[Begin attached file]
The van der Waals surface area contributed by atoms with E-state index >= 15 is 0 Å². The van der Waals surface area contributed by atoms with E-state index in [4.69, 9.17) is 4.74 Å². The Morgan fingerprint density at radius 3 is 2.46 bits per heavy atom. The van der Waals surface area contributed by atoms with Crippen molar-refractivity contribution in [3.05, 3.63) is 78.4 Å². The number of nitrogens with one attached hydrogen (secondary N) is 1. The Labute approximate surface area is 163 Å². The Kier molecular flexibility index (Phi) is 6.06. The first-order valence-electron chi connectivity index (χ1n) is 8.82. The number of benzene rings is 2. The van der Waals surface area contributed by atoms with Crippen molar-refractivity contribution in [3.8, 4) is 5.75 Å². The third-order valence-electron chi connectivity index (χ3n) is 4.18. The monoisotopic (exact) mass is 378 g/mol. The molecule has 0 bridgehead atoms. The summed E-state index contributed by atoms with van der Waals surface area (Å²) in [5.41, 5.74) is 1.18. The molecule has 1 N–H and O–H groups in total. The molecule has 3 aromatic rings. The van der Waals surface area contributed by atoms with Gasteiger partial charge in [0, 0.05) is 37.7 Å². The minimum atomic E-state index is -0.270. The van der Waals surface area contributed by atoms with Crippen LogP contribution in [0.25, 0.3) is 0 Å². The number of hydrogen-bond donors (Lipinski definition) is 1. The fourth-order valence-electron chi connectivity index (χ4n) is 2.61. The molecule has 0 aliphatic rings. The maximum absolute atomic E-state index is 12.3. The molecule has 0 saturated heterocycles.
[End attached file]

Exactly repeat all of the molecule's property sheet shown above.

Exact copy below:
The van der Waals surface area contributed by atoms with E-state index >= 15 is 0 Å². The van der Waals surface area contributed by atoms with E-state index in [4.69, 9.17) is 4.74 Å². The Morgan fingerprint density at radius 3 is 2.46 bits per heavy atom. The van der Waals surface area contributed by atoms with Crippen molar-refractivity contribution in [3.05, 3.63) is 78.4 Å². The number of nitrogens with one attached hydrogen (secondary N) is 1. The Labute approximate surface area is 163 Å². The Kier molecular flexibility index (Phi) is 6.06. The first-order valence-electron chi connectivity index (χ1n) is 8.82. The number of benzene rings is 2. The van der Waals surface area contributed by atoms with Crippen molar-refractivity contribution in [3.8, 4) is 5.75 Å². The third-order valence-electron chi connectivity index (χ3n) is 4.18. The monoisotopic (exact) mass is 378 g/mol. The molecule has 0 bridgehead atoms. The summed E-state index contributed by atoms with van der Waals surface area (Å²) in [5.41, 5.74) is 1.18. The molecule has 1 N–H and O–H groups in total. The molecule has 3 aromatic rings. The van der Waals surface area contributed by atoms with Gasteiger partial charge in [0, 0.05) is 37.7 Å². The minimum atomic E-state index is -0.270. The van der Waals surface area contributed by atoms with Crippen LogP contribution in [0.25, 0.3) is 0 Å². The number of hydrogen-bond donors (Lipinski definition) is 1. The fourth-order valence-electron chi connectivity index (χ4n) is 2.61. The molecule has 0 aliphatic rings. The maximum absolute atomic E-state index is 12.3. The molecule has 0 saturated heterocycles.